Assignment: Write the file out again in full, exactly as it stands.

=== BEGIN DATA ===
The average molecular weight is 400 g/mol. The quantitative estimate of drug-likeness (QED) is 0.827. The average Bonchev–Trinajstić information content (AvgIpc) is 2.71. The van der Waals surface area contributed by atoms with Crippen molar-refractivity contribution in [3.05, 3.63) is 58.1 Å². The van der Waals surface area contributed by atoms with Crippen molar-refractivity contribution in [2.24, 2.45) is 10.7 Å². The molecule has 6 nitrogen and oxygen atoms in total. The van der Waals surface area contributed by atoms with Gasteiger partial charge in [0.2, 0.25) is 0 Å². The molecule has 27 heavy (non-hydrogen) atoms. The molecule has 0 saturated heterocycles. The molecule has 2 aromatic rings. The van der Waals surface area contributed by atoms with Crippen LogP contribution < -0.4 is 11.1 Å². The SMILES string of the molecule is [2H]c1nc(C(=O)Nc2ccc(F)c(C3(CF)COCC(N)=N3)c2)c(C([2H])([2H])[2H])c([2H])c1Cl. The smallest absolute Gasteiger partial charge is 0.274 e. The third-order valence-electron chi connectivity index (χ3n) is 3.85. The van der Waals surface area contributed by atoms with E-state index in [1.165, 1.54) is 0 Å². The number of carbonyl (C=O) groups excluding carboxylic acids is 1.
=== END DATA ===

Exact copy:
The average molecular weight is 400 g/mol. The quantitative estimate of drug-likeness (QED) is 0.827. The average Bonchev–Trinajstić information content (AvgIpc) is 2.71. The van der Waals surface area contributed by atoms with Crippen molar-refractivity contribution in [3.05, 3.63) is 58.1 Å². The van der Waals surface area contributed by atoms with Crippen molar-refractivity contribution in [2.24, 2.45) is 10.7 Å². The molecule has 6 nitrogen and oxygen atoms in total. The van der Waals surface area contributed by atoms with Gasteiger partial charge in [0.2, 0.25) is 0 Å². The molecule has 27 heavy (non-hydrogen) atoms. The molecule has 0 saturated heterocycles. The molecule has 2 aromatic rings. The van der Waals surface area contributed by atoms with Crippen LogP contribution < -0.4 is 11.1 Å². The SMILES string of the molecule is [2H]c1nc(C(=O)Nc2ccc(F)c(C3(CF)COCC(N)=N3)c2)c(C([2H])([2H])[2H])c([2H])c1Cl. The smallest absolute Gasteiger partial charge is 0.274 e. The third-order valence-electron chi connectivity index (χ3n) is 3.85. The van der Waals surface area contributed by atoms with E-state index in [1.165, 1.54) is 0 Å². The number of carbonyl (C=O) groups excluding carboxylic acids is 1.